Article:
Mindfulness trial shows an alternative to anti-depressant drugs

A trial funded by the HTA Programme that compared mindfulness-based cognitive therapy (MBCT) with anti-depressant drugs to prevent depressive relapse has published in The Lancet

MBCT had previously been shown to reduce the risk of relapse or recurrence of depression when compared to usual care, however this is the first large scale trial to compare MBCT with the use of anti-depressants as a treatment.

The PREVENT trial compared the use of MBCT, coupled with support to taper or discontinue the use of anti-depressants as a treatment method (MBCT-TS), to the use of regular maintained anti-depressants as a treatment.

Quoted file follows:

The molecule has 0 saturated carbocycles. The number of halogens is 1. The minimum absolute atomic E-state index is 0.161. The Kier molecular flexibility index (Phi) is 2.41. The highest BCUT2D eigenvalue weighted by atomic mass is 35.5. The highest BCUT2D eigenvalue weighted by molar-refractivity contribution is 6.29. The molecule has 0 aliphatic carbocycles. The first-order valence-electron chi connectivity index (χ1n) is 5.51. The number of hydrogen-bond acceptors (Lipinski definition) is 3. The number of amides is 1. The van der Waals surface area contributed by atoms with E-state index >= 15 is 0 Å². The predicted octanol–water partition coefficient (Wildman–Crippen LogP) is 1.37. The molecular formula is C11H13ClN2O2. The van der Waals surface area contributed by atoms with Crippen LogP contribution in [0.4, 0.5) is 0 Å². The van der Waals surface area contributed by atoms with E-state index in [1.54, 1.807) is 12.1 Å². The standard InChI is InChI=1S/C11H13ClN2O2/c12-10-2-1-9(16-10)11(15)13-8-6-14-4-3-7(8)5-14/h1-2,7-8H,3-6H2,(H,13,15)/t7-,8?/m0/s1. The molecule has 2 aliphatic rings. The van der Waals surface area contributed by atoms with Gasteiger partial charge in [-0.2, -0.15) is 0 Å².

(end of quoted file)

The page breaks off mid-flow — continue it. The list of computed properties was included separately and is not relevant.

The trial recruited patients with three or more major incidents of depression and were receiving anti-depressants. They were then randomly assigned MBCT-TS or maintained anti-depressants as a treatment and were followed up over a two-year period to assess if there were relapses or recurrence of depression.

The trial found no evidence that MBCT-TS worked any better than anti-depressants, but did offer an effective alternative method of treatment for patients.

Lead researcher Professor Willem Kuyken from the University of Exeter said;

“Whilst this study doesn’t show that mindfulness-based cognitive therapy works any better than maintenance anti-depressant medication in reducing the rate of relapse in depression, we believe these results suggest a new choice for the millions of people with recurrent depression on repeat prescriptions.”

Find out more about the project via the NIHR website.



More articles     Posted on: 24 April 2015